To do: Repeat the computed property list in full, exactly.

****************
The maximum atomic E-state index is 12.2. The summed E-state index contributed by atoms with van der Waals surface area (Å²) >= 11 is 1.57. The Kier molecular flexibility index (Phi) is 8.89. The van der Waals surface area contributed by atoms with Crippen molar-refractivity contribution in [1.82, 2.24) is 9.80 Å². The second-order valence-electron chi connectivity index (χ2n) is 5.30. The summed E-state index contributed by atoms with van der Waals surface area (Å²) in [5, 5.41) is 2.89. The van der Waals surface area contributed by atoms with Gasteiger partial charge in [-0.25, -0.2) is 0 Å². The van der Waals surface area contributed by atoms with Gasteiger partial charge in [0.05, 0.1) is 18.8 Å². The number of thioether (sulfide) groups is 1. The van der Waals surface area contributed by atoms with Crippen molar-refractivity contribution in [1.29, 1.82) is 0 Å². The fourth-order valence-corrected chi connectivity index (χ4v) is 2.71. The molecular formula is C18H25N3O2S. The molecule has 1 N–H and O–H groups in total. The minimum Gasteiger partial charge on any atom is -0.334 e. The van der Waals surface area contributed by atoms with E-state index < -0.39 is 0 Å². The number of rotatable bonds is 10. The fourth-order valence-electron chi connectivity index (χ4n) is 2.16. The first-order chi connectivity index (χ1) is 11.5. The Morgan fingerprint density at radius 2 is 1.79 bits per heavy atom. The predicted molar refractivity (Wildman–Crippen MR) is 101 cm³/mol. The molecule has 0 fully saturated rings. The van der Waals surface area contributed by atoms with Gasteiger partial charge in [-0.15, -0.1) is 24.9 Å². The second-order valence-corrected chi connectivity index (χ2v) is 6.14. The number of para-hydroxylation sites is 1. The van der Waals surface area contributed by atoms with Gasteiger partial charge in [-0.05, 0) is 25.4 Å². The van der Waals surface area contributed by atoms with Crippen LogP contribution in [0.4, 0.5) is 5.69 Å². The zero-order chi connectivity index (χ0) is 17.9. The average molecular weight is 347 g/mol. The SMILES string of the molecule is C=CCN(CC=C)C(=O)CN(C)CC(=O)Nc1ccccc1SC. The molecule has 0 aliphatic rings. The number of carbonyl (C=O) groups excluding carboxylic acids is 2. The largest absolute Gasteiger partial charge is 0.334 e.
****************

The maximum atomic E-state index is 12.2. The summed E-state index contributed by atoms with van der Waals surface area (Å²) >= 11 is 1.57. The Kier molecular flexibility index (Phi) is 8.89. The van der Waals surface area contributed by atoms with Crippen molar-refractivity contribution in [1.82, 2.24) is 9.80 Å². The second-order valence-electron chi connectivity index (χ2n) is 5.30. The summed E-state index contributed by atoms with van der Waals surface area (Å²) in [5, 5.41) is 2.89. The van der Waals surface area contributed by atoms with Gasteiger partial charge in [-0.25, -0.2) is 0 Å². The van der Waals surface area contributed by atoms with Gasteiger partial charge in [0.05, 0.1) is 18.8 Å². The number of thioether (sulfide) groups is 1. The van der Waals surface area contributed by atoms with Crippen molar-refractivity contribution in [1.29, 1.82) is 0 Å². The fourth-order valence-corrected chi connectivity index (χ4v) is 2.71. The molecular formula is C18H25N3O2S. The molecule has 1 N–H and O–H groups in total. The minimum Gasteiger partial charge on any atom is -0.334 e. The van der Waals surface area contributed by atoms with E-state index < -0.39 is 0 Å². The number of rotatable bonds is 10. The fourth-order valence-electron chi connectivity index (χ4n) is 2.16. The first-order chi connectivity index (χ1) is 11.5. The Morgan fingerprint density at radius 2 is 1.79 bits per heavy atom. The predicted molar refractivity (Wildman–Crippen MR) is 101 cm³/mol. The molecule has 0 fully saturated rings. The van der Waals surface area contributed by atoms with Gasteiger partial charge in [-0.15, -0.1) is 24.9 Å². The second-order valence-corrected chi connectivity index (χ2v) is 6.14. The number of para-hydroxylation sites is 1. The van der Waals surface area contributed by atoms with Gasteiger partial charge in [-0.05, 0) is 25.4 Å². The van der Waals surface area contributed by atoms with Crippen LogP contribution in [0.4, 0.5) is 5.69 Å². The zero-order chi connectivity index (χ0) is 17.9. The average molecular weight is 347 g/mol. The SMILES string of the molecule is C=CCN(CC=C)C(=O)CN(C)CC(=O)Nc1ccccc1SC. The molecule has 0 aliphatic rings. The number of carbonyl (C=O) groups excluding carboxylic acids is 2. The largest absolute Gasteiger partial charge is 0.334 e.